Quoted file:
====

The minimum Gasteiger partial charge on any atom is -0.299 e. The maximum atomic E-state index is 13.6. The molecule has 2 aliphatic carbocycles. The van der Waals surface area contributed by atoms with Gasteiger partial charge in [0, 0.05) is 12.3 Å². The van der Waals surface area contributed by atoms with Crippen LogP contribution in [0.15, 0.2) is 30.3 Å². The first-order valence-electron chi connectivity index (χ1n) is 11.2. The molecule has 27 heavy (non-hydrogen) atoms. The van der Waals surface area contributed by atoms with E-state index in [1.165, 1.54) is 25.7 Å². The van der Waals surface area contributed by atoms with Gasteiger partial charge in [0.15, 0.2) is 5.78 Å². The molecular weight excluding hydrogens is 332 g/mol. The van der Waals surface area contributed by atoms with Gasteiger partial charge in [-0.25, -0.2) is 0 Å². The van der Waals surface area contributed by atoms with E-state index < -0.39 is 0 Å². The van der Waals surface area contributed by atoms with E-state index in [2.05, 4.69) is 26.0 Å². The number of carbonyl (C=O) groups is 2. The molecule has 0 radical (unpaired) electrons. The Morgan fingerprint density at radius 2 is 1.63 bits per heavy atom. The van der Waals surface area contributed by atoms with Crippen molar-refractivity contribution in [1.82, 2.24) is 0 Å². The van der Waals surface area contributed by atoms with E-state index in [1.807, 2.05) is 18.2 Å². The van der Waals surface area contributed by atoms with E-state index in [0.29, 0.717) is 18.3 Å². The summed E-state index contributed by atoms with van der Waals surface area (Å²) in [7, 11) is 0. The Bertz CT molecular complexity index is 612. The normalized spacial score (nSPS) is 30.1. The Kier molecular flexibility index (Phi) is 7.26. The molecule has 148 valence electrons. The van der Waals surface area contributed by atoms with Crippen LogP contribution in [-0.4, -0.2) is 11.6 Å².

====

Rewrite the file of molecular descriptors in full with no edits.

The minimum Gasteiger partial charge on any atom is -0.299 e. The maximum atomic E-state index is 13.6. The molecule has 2 aliphatic carbocycles. The van der Waals surface area contributed by atoms with Gasteiger partial charge in [0, 0.05) is 12.3 Å². The van der Waals surface area contributed by atoms with Crippen LogP contribution in [0.15, 0.2) is 30.3 Å². The first-order valence-electron chi connectivity index (χ1n) is 11.2. The molecule has 27 heavy (non-hydrogen) atoms. The van der Waals surface area contributed by atoms with E-state index in [1.165, 1.54) is 25.7 Å². The van der Waals surface area contributed by atoms with Gasteiger partial charge in [0.15, 0.2) is 5.78 Å². The molecular weight excluding hydrogens is 332 g/mol. The van der Waals surface area contributed by atoms with Gasteiger partial charge in [-0.25, -0.2) is 0 Å². The van der Waals surface area contributed by atoms with E-state index < -0.39 is 0 Å². The van der Waals surface area contributed by atoms with E-state index in [2.05, 4.69) is 26.0 Å². The number of carbonyl (C=O) groups is 2. The molecule has 0 radical (unpaired) electrons. The Morgan fingerprint density at radius 2 is 1.63 bits per heavy atom. The van der Waals surface area contributed by atoms with Crippen molar-refractivity contribution in [1.82, 2.24) is 0 Å². The van der Waals surface area contributed by atoms with E-state index in [1.807, 2.05) is 18.2 Å². The van der Waals surface area contributed by atoms with E-state index in [0.29, 0.717) is 18.3 Å². The summed E-state index contributed by atoms with van der Waals surface area (Å²) in [7, 11) is 0. The Bertz CT molecular complexity index is 612. The normalized spacial score (nSPS) is 30.1. The Kier molecular flexibility index (Phi) is 7.26. The molecule has 148 valence electrons. The van der Waals surface area contributed by atoms with Crippen LogP contribution in [-0.4, -0.2) is 11.6 Å².